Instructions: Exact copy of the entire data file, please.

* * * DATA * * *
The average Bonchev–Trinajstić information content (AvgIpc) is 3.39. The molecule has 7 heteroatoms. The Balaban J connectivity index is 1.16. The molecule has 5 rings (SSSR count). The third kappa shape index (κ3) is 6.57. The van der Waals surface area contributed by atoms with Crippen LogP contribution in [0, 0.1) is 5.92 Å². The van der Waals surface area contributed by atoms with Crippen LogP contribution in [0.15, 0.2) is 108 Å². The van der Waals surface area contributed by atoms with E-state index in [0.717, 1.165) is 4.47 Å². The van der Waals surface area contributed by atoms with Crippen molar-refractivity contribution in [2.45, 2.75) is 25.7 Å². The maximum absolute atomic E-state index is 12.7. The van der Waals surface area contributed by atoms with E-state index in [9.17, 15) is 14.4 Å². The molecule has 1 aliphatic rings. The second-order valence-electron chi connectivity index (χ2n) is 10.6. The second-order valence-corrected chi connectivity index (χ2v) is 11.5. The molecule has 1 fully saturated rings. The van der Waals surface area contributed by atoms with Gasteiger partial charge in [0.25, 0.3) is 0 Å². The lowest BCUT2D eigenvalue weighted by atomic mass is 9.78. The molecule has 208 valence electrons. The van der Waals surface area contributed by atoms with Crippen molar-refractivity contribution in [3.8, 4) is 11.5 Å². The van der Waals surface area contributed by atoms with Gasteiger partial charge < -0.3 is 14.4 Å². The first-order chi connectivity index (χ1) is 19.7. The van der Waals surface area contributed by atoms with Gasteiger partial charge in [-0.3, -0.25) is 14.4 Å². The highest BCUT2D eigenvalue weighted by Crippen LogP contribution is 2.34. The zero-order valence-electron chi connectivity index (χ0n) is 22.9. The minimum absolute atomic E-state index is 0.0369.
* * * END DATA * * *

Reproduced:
The average Bonchev–Trinajstić information content (AvgIpc) is 3.39. The molecule has 7 heteroatoms. The Balaban J connectivity index is 1.16. The molecule has 5 rings (SSSR count). The third kappa shape index (κ3) is 6.57. The van der Waals surface area contributed by atoms with Crippen LogP contribution in [0, 0.1) is 5.92 Å². The van der Waals surface area contributed by atoms with Crippen LogP contribution in [0.15, 0.2) is 108 Å². The van der Waals surface area contributed by atoms with E-state index in [0.717, 1.165) is 4.47 Å². The van der Waals surface area contributed by atoms with Crippen molar-refractivity contribution in [2.45, 2.75) is 25.7 Å². The maximum absolute atomic E-state index is 12.7. The van der Waals surface area contributed by atoms with E-state index in [9.17, 15) is 14.4 Å². The molecule has 1 aliphatic rings. The second-order valence-electron chi connectivity index (χ2n) is 10.6. The second-order valence-corrected chi connectivity index (χ2v) is 11.5. The molecule has 1 fully saturated rings. The van der Waals surface area contributed by atoms with Gasteiger partial charge in [0.25, 0.3) is 0 Å². The lowest BCUT2D eigenvalue weighted by atomic mass is 9.78. The molecule has 208 valence electrons. The van der Waals surface area contributed by atoms with Crippen molar-refractivity contribution in [3.8, 4) is 11.5 Å². The van der Waals surface area contributed by atoms with Gasteiger partial charge < -0.3 is 14.4 Å². The first-order chi connectivity index (χ1) is 19.7. The van der Waals surface area contributed by atoms with Gasteiger partial charge in [-0.3, -0.25) is 14.4 Å². The highest BCUT2D eigenvalue weighted by Crippen LogP contribution is 2.34. The zero-order valence-electron chi connectivity index (χ0n) is 22.9. The minimum absolute atomic E-state index is 0.0369.